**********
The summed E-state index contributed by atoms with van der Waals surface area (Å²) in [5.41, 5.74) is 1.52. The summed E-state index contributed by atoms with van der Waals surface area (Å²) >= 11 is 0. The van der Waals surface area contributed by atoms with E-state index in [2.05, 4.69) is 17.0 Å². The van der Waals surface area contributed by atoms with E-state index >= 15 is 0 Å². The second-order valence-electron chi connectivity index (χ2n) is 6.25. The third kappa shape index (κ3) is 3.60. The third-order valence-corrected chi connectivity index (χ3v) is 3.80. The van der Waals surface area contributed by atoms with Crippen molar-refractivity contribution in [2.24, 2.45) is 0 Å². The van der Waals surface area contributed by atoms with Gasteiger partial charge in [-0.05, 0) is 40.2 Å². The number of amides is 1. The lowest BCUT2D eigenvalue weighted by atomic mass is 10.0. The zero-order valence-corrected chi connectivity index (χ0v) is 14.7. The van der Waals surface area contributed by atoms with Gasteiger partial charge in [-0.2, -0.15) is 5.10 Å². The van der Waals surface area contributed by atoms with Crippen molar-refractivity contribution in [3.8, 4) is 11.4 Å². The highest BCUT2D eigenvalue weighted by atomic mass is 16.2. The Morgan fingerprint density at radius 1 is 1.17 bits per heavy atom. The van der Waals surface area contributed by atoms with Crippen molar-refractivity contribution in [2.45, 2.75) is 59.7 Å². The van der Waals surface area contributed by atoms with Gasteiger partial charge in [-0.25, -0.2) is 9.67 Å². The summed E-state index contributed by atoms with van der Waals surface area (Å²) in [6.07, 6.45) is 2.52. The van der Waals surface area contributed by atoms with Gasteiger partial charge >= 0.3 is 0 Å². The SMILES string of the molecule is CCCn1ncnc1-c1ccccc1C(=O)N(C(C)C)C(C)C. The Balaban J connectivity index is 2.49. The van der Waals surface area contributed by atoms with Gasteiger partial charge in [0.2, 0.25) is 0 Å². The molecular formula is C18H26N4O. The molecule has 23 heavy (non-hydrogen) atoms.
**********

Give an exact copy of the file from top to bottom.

The summed E-state index contributed by atoms with van der Waals surface area (Å²) in [5.41, 5.74) is 1.52. The summed E-state index contributed by atoms with van der Waals surface area (Å²) >= 11 is 0. The van der Waals surface area contributed by atoms with E-state index in [2.05, 4.69) is 17.0 Å². The van der Waals surface area contributed by atoms with E-state index >= 15 is 0 Å². The second-order valence-electron chi connectivity index (χ2n) is 6.25. The third kappa shape index (κ3) is 3.60. The third-order valence-corrected chi connectivity index (χ3v) is 3.80. The van der Waals surface area contributed by atoms with Crippen molar-refractivity contribution in [2.24, 2.45) is 0 Å². The van der Waals surface area contributed by atoms with Gasteiger partial charge in [-0.05, 0) is 40.2 Å². The number of amides is 1. The lowest BCUT2D eigenvalue weighted by atomic mass is 10.0. The zero-order valence-corrected chi connectivity index (χ0v) is 14.7. The van der Waals surface area contributed by atoms with Gasteiger partial charge in [-0.2, -0.15) is 5.10 Å². The van der Waals surface area contributed by atoms with Crippen molar-refractivity contribution in [3.8, 4) is 11.4 Å². The highest BCUT2D eigenvalue weighted by atomic mass is 16.2. The Morgan fingerprint density at radius 1 is 1.17 bits per heavy atom. The van der Waals surface area contributed by atoms with Crippen molar-refractivity contribution in [2.45, 2.75) is 59.7 Å². The van der Waals surface area contributed by atoms with Gasteiger partial charge in [-0.25, -0.2) is 9.67 Å². The summed E-state index contributed by atoms with van der Waals surface area (Å²) in [6.07, 6.45) is 2.52. The van der Waals surface area contributed by atoms with Gasteiger partial charge >= 0.3 is 0 Å². The SMILES string of the molecule is CCCn1ncnc1-c1ccccc1C(=O)N(C(C)C)C(C)C. The Balaban J connectivity index is 2.49. The van der Waals surface area contributed by atoms with Gasteiger partial charge in [0.2, 0.25) is 0 Å². The molecular formula is C18H26N4O. The molecule has 23 heavy (non-hydrogen) atoms.